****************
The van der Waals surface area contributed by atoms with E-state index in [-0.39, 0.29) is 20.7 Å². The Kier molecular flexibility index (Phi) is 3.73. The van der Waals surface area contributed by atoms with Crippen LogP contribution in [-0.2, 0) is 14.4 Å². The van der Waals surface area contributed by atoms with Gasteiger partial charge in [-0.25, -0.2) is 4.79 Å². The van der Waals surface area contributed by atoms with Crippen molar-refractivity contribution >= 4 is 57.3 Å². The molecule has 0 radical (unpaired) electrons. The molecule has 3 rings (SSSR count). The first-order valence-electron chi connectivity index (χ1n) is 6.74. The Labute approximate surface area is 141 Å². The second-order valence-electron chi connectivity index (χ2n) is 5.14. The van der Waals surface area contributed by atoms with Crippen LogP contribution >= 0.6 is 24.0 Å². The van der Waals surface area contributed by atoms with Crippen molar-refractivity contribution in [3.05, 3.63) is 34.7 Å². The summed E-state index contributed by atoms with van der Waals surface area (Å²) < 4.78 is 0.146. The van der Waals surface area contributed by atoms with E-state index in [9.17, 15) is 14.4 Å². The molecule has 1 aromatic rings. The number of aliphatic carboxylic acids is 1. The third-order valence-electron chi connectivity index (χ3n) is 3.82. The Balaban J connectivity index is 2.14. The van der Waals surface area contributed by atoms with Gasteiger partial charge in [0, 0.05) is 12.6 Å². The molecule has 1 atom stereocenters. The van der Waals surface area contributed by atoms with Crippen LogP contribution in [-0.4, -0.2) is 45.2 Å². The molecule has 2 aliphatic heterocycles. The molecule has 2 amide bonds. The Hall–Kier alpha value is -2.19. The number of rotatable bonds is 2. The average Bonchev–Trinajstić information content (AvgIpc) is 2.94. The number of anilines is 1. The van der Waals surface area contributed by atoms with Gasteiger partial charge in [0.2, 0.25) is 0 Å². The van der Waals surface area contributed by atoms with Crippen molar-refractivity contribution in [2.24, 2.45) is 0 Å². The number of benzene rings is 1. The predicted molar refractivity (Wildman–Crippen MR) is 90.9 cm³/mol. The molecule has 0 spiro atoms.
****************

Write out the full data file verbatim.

The van der Waals surface area contributed by atoms with E-state index in [-0.39, 0.29) is 20.7 Å². The Kier molecular flexibility index (Phi) is 3.73. The van der Waals surface area contributed by atoms with Crippen LogP contribution in [-0.2, 0) is 14.4 Å². The van der Waals surface area contributed by atoms with Gasteiger partial charge in [-0.25, -0.2) is 4.79 Å². The van der Waals surface area contributed by atoms with Crippen molar-refractivity contribution >= 4 is 57.3 Å². The molecule has 0 radical (unpaired) electrons. The molecule has 3 rings (SSSR count). The first-order valence-electron chi connectivity index (χ1n) is 6.74. The Labute approximate surface area is 141 Å². The second-order valence-electron chi connectivity index (χ2n) is 5.14. The van der Waals surface area contributed by atoms with Crippen LogP contribution >= 0.6 is 24.0 Å². The van der Waals surface area contributed by atoms with Crippen molar-refractivity contribution in [3.05, 3.63) is 34.7 Å². The summed E-state index contributed by atoms with van der Waals surface area (Å²) < 4.78 is 0.146. The van der Waals surface area contributed by atoms with E-state index in [9.17, 15) is 14.4 Å². The molecule has 1 aromatic rings. The number of aliphatic carboxylic acids is 1. The third-order valence-electron chi connectivity index (χ3n) is 3.82. The Balaban J connectivity index is 2.14. The van der Waals surface area contributed by atoms with Gasteiger partial charge in [0, 0.05) is 12.6 Å². The molecule has 1 atom stereocenters. The van der Waals surface area contributed by atoms with Crippen LogP contribution in [-0.4, -0.2) is 45.2 Å². The molecule has 2 aliphatic heterocycles. The molecule has 2 amide bonds. The Hall–Kier alpha value is -2.19. The number of rotatable bonds is 2. The average Bonchev–Trinajstić information content (AvgIpc) is 2.94. The number of anilines is 1. The van der Waals surface area contributed by atoms with Gasteiger partial charge in [0.2, 0.25) is 0 Å². The van der Waals surface area contributed by atoms with Crippen molar-refractivity contribution in [2.24, 2.45) is 0 Å². The number of benzene rings is 1. The predicted molar refractivity (Wildman–Crippen MR) is 90.9 cm³/mol. The molecule has 0 spiro atoms.